Carboxyhemoglobin in Niles Hotel Poisoning?

What do references to Carboxyhemoglobin in Niles Hotel mean? Carboxyhemoglobin is the term to refer to the amount of carbon monoxide in the blood, the hemoglobin. Generally, the amount of carboxyhemoglobin is directly related to the amount of carbon monoxide in the ambient air (indoor air) and the length of time a person breaths that poisoned air. Statements from the Niles Fire Department indicate that readings were as high as 800 ppm when they arrived on the scene in the pool area.

800 ppm is a deadly level. Alarms should go off in a relatively short period of time when levels exceed 100 ppm. The ASHRAE sets maximum exposure at 9 ppm in an 8 hour day. Yet, 800 ppm is not high enough to cause rapid unconsciousness. See It likely took more than an hour for that to happen in the Niles, Michigan Quality Inn and Suites pool area. Thus, a working alarm there would have made an immense difference.

Carboxyhemoglobin levels go up as the carbon monoxide ppm goes up and the exposure extends over time. Most alarms are guaranteed to go off before the carboxyhemoglobin level gets to 10%. But that is way too late to prevent all health risks. Levels up to 10 create a risk of symptoms and permanent brain damage. Scientific research indicates that when carboxyhemoglobin levels peak above 10% that there is a significant risk of permanent brain damage.  See Chambers CA1, Hopkins RO, Weaver LK, Key C, Cognitive and affective outcomes of more severe compared to less severe carbon monoxide poisoning, published in Brain Inj. 2008 May;22(5):387-95. doi: 10.1080/02699050802008075.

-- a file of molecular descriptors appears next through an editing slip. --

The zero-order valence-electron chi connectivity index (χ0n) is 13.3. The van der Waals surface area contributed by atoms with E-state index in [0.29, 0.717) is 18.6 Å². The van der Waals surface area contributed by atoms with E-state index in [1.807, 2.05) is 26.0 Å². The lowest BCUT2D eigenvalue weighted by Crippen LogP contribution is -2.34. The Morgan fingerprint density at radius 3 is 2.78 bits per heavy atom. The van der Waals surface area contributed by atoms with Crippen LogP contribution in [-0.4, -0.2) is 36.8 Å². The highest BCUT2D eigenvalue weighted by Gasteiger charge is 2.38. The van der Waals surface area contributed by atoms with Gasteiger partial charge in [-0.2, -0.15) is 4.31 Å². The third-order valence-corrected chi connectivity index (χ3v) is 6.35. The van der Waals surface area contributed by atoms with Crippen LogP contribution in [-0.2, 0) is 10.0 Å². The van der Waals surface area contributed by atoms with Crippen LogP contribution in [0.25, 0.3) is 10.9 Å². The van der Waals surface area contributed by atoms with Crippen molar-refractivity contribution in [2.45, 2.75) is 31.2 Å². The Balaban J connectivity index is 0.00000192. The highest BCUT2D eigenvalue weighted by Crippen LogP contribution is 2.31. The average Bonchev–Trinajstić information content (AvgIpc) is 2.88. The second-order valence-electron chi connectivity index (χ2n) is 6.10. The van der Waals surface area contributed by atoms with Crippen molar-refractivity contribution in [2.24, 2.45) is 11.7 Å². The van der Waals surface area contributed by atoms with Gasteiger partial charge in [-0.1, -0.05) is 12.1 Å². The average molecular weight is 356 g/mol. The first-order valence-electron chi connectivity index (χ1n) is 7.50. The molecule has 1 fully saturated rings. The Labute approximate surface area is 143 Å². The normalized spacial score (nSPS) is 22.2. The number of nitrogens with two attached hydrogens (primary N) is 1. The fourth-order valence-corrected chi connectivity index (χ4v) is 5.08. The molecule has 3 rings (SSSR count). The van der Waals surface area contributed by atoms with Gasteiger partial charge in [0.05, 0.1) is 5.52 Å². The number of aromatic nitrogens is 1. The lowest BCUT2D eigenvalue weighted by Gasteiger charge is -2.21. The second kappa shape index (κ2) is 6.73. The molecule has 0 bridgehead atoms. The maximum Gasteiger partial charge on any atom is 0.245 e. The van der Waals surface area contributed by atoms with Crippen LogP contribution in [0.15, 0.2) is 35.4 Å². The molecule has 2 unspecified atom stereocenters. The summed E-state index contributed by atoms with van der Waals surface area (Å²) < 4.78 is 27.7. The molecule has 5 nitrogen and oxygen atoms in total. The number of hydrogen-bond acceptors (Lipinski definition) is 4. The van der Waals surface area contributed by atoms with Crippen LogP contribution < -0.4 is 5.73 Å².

The carboxyhemoglobin in Niles Hotel poisoning were likely closer to 50 than to 10. At that levels, hyperbaric oxygen therapy is mandated. From news reports, it would appear that most of those overcome are likely getting hyperbaric oxygen therapy. To not do so would be horribly misguided. According to the New England Journal of Medicine,  hyperbaric oxygen helps to increase oxygen in the blood and accelerates the elimination fo carbon monoxide from hemoglobin. It is also believed to help prevent lip peroxidation in the brain and the preserve ATP levels in tissue. While we don’t entirely understand why the effects of carbon monoxide continue to get worse, even when normal oxygen levels are restored, there should be no controversy that hyperbaric oxygen therapy substantially reduces the risk factors for those events.

The last 48 hours have undoubtedly been awful for all those impacted by the Niles, Michigan Quality Inn and Suites poisoning. Unfortunately, hospital discharge may not be the end of the crisis. Carbon monoxide poisoning is known to cause serious delayed symptoms, symptoms which are often worse than those associated with the initial event. While the levels in the Niles, Michigan Quality Inn and Suites pool area were so severe that asphixiation occurred, that lack of oxygen event is only half of the poisoning equation with carboxyhemoglobin.

Effect of carboxyhemoglobin in Niles Hotel

Determining the effect of carboxyhemoglobin in Niles hotel poisoning requires a commitment to continue to monitor and treat survivors, for months after the poisoning.

The body responds to carboxyhemoglobin as a toxin, setting off a radical defense response that continues for days and weeks after the hypoxia (lack of oxygen) event has passed. That secondary immunological response can continue to make survivors sick for weeks. Those who have the secondary sickness are at much higher risk of permanent brain damage.

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